The cost of a probe into whether the state should allow the Menominee Tribe to open an $800 million casino has apparently escalated three fold. Gov. Scott Walker's administration has agreed to triple to $1.5 million the potential payment to a national law firm hired to help examine whether to allow the casino in Kenosha. The original contract signed in December capped payments to the Dykema Gossett law firm at $500,000. But an amended contract released Thursday by Walker's administration raises the cap to $1.5 million. Walker's Department of Administration Secretary Mike Huebsch says raising the cap "ensures we will be able to provide accurate, relevant information about the viability of this project."
A plea agreement in a fatal heroin overdose case in Sheboygan County could lead to charges in a large drug distribution operation. Monica Sanchez pleaded no contest to first-degree reckless homicide and distributing heroin Thursday. Sanchez provided the heroin that killed William Widucki at his Sheboygan apartment last December. The Sheboygan Press Media reports Sheboygan County District Attorney Joe DeCecco will recommend Sanchez serve nine months in jail and five years of probation if she testifies against her Chicago area drug supplier and 20 other people involved in a heroin distribution ring. The 26-year-old Sanchez could have faced 50 years in prison on the charges against her.
Gov. Scott Walker has quietly signed into law a measure that limits in-person absentee voting to no later than 7 p.m. during the week and no weekend hours. Walker vetoed a portion of the bill to nix language restricting early voting hours in Milwaukee and other cities to 45 hours a week while leaving in place a provision to prohibit early voting on weekends. Democrats strongly opposed the measure, saying it was targeted at tamping down turnout in heavily Democratic cities of Milwaukee and Madison which held extended hours during the 2012 presidential election. Scot Ross, director of liberal advocacy group One Wisconsin Now, says the law is unconstitutional and likely will be challenged in court. Walker's spokeswoman Laurel Patrick says the bill is about ensuring uniform voting hours.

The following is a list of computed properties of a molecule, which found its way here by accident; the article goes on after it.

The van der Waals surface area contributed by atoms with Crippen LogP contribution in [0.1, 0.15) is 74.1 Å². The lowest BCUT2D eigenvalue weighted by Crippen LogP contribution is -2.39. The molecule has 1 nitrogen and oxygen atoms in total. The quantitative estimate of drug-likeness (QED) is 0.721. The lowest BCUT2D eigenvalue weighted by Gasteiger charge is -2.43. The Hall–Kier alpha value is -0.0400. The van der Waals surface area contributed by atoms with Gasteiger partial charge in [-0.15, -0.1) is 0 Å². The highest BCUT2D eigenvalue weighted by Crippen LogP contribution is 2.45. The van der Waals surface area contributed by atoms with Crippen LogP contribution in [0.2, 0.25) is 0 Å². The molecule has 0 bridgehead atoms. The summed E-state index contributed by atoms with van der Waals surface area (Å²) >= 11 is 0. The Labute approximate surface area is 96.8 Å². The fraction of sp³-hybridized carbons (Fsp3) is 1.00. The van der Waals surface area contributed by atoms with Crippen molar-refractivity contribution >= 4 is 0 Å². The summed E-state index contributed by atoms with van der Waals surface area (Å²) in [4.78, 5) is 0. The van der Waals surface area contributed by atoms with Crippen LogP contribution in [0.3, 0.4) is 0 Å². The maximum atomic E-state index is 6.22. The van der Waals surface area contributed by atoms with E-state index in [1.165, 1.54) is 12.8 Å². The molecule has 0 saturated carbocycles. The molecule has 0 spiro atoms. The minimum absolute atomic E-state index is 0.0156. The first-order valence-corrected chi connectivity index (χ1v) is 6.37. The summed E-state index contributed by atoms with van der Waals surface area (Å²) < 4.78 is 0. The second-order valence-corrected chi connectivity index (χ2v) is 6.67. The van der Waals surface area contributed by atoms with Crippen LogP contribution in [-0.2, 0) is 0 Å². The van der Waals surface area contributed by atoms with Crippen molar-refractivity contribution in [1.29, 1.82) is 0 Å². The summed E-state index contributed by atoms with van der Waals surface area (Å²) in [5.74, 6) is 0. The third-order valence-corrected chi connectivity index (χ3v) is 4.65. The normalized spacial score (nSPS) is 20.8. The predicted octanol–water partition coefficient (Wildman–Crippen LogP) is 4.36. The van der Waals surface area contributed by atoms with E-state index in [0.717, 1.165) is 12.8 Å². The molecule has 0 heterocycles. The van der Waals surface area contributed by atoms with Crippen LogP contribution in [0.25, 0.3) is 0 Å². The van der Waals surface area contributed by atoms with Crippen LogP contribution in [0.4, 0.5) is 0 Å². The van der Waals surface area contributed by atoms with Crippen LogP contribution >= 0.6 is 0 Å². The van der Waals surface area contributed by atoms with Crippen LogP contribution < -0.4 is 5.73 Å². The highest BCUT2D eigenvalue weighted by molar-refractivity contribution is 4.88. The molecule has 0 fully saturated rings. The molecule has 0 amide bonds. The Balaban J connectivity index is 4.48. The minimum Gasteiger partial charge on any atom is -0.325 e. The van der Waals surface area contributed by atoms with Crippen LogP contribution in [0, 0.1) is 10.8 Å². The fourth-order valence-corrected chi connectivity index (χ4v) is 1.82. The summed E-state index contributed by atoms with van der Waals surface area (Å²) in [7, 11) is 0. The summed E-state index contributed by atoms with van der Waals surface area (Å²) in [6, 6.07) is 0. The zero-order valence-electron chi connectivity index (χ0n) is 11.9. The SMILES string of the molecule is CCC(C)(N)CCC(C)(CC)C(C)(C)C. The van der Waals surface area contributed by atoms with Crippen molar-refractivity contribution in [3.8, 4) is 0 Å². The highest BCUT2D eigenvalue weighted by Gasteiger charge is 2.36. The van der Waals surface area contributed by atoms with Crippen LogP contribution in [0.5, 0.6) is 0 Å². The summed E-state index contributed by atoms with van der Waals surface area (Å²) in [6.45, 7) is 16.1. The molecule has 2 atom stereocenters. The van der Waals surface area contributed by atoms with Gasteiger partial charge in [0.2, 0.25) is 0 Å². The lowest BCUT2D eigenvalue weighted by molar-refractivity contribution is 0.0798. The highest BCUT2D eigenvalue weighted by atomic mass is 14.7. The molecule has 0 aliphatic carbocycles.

State lawmakers are expected to take a vote on a measure next Tuesday that would make available a cancer treatment drug at a lower price. The state Senate plans to vote on a bill designed to make chemotherapy drugs that can be taken at home in pill form more affordable. A spokeswoman for Senate Majority Leader Scott Fitzgerald (R-Juneau) said the bill will be up for a vote April 1st. That is the Senate's last day in session for the year. The bill's sponsor, Sen. Alberta Darling (R-River Hills), called on the Senate to pass the bill as soon as possible. The state Assembly passed the bill after including a $100-dollar copayment cap. That was not a part of the bill when the Senate approved it last week. so the senate must approve the change.
The personal data of thousands of University of Wisconsin-Parkside students may have been compromised due to a hacker attack on the school's server. The university notified students Thursday. The Journal Times reports the total number of students affected could be as high as 15,000. Potentially at risk are the names, addresses, telephone numbers, email addresses and Social Security numbers of students who were admitted or enrolled at the university since fall of 2010.
A plea agreement in a fatal heroin overdose case in Sheboygan County could lead to charges in a large drug distribution operation. Monica Sanchez pleaded no contest to first-degree reckless homicide and distributing heroin Thursday. Sanchez provided the heroin that killed William Widucki at his Sheboygan apartment last December. The Sheboygan Press Media reports Sheboygan County District Attorney Joe DeCecco (deh-CHEK'-oh) will recommend Sanchez serve nine months in jail and five years of probation if she testifies against her Chicago area drug supplier and 20 other people involved in a heroin distribution ring. The 26-year-old Sanchez could have faced 50 years in prison on the charges against her.